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Earlier in this web site we looked at the practical application of Elliott wave theory, how it is taught by many of the standard books, courses and software programs, and came to the conclusion that in practice the theory did not work for long enough periods for it to be a reliable technical analysis method. Having reached this conclusion, where can you go from here ?
Rather than simply giving up and throwing the theory away I spent years looking at what (if any) parts of the theory produced reliable and, more importantly, consistent results, and the solution was remarkably simple.
We already know that the largest (and most profitable) swings are Waves (1), (3) and (5), which is no surprise because these are the three swings that are in the direction of the main trend. From common sense we know that as a trader we need a strategy that enters trades with a small controlled. At first sight this may not make sense, because if the profits are large, then by definition (on average) the losses must be small. But, as you will see later, the only way to control this equation is to focus on the losses, or initial risk. More on this later, for now I just want you to focus on this ideal Elliott wave pattern and seeing how our primary objective fits into an ideal 5-wave pattern.
Okay, if you are to keep the initial risk on any new trade as small as possible it makes sense that you need to enter the trade as early in the new trend as possible. This also has the benefit of increasing the potential profit, but for now the main advantage is that it reduces to a minimum the initial risk required to enter the new trade.
Leaving the end of the prior Wave (5) aside for now, I would like to concentrate on the two corrective waves in this sequence, which are Waves (2) and (4), and in particular the Wave (2) because this leads into the strongest and longest of all the Elliott waves, the Wave (3). Therefore, being able to reliably identify the end of the Wave (2) to then be able to trade the entire Wave (3) would be the most profitable Elliott trade possible. So this is where I focused my main attention. This idea is not new, W.D. Gann stated that the safest place to enter a new trade is at the end of the first correction in a new trend. In Elliott wave terminology, this is the end of the Wave (2). It therefore appears that I was starting to look in the right place.
As already outlined, the corrective Waves of an Elliott wave sequence can come in many forms, many of which are classified as complex. As their title suggests their complexity makes them hard to deal with. From a practical trading perspective, ideally, I was looking for a pattern that had a high reliability and could be identified easily, so looking at complex corrections appeared to being heading in the wrong direction. I then started to focus on the easiest and simplest correction in the Elliott theory.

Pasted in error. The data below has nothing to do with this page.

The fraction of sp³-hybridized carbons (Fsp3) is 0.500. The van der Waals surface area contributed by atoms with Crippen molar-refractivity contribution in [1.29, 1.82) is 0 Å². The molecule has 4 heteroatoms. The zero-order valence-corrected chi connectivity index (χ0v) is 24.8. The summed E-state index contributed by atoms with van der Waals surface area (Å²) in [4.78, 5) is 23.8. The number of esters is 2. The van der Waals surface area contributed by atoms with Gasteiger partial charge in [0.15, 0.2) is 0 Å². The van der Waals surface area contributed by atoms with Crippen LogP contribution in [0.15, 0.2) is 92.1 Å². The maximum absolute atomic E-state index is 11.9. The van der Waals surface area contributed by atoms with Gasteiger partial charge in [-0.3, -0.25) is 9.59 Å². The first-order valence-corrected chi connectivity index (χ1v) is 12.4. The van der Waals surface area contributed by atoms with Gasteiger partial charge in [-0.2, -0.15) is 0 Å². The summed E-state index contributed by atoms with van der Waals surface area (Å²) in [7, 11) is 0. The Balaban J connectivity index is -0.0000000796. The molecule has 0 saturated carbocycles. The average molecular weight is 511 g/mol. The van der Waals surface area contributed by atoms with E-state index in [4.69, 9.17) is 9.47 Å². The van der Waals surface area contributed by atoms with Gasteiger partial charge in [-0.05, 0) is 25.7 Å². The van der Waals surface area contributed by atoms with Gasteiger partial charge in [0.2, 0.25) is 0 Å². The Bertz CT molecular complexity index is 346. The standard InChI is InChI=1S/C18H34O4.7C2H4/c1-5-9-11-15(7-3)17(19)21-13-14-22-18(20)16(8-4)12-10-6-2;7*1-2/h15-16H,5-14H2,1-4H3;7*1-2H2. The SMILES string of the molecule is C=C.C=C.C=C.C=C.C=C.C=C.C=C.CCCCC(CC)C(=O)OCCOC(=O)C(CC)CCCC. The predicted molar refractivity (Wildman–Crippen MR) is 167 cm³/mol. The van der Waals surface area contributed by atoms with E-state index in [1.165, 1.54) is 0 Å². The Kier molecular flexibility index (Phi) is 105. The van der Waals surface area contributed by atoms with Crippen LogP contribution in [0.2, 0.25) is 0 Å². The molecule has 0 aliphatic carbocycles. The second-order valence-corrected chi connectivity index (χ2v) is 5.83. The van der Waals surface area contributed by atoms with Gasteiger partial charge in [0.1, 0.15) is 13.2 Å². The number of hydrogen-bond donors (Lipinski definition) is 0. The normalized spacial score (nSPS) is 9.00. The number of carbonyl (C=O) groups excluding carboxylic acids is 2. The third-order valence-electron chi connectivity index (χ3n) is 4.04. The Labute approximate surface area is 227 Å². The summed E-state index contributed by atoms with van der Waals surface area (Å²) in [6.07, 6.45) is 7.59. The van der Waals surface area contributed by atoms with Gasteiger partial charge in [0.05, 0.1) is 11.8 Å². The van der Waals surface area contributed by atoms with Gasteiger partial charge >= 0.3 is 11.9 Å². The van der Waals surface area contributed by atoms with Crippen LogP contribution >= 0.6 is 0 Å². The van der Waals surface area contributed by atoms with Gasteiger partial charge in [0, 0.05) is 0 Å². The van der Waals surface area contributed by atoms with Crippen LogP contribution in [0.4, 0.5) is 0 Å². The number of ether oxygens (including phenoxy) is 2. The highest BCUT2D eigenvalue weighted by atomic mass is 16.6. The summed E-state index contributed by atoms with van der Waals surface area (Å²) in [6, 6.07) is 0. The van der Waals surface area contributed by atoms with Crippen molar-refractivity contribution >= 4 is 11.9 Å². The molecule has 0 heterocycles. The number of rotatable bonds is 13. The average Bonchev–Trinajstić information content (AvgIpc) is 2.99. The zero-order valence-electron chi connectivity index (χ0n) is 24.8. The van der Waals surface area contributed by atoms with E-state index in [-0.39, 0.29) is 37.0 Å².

However, the basic (and simplest) corrective Elliott pattern is the simple ABC correction. This is also the easiest to recognize and to work with. So I started to look at where these types of corrections unfolded. And to my amazement, the most common pattern for the lesser-degree pattern within a Wave (2) correction was the simple ABC !
I cannot stress how important this is, because not only is the simple ABC correction the easiest recognise, but the end of the Wave C is the most reliable to identify as well. Combine this with the pattern occurring in the best place possible and the pieces were staring to fall into place, in that all a trader really needed to focus on was the identification of a simple ABC correction that unfolded as part of a Wave (2) correction. Then you (the trader) are in the perfect position to take advantage of the longest and strongest wave, which is the Wave (3).
So not only have you identified the easiest pattern to recognize (simple abc) , but also the best place to enter a new trade for the smallest initial risk (Wave 2) and then be in a position to take advantage of the wave with the largest profit potential (Wave 3). So all in all, the best possible setup in the entire Elliott Wave sequence.
But here comes the best part – although this ABC pattern is part of the Elliott wave theory, its identification can be made in isolation, and you do not need to be an Elliott wave expert. Hence my unique Isolation Approach was borne, where the main focus was to simply look for the end of a simple ABC correction. This then allowed the trader to enter a trade with a small initial risk but with the potential for the largest profit .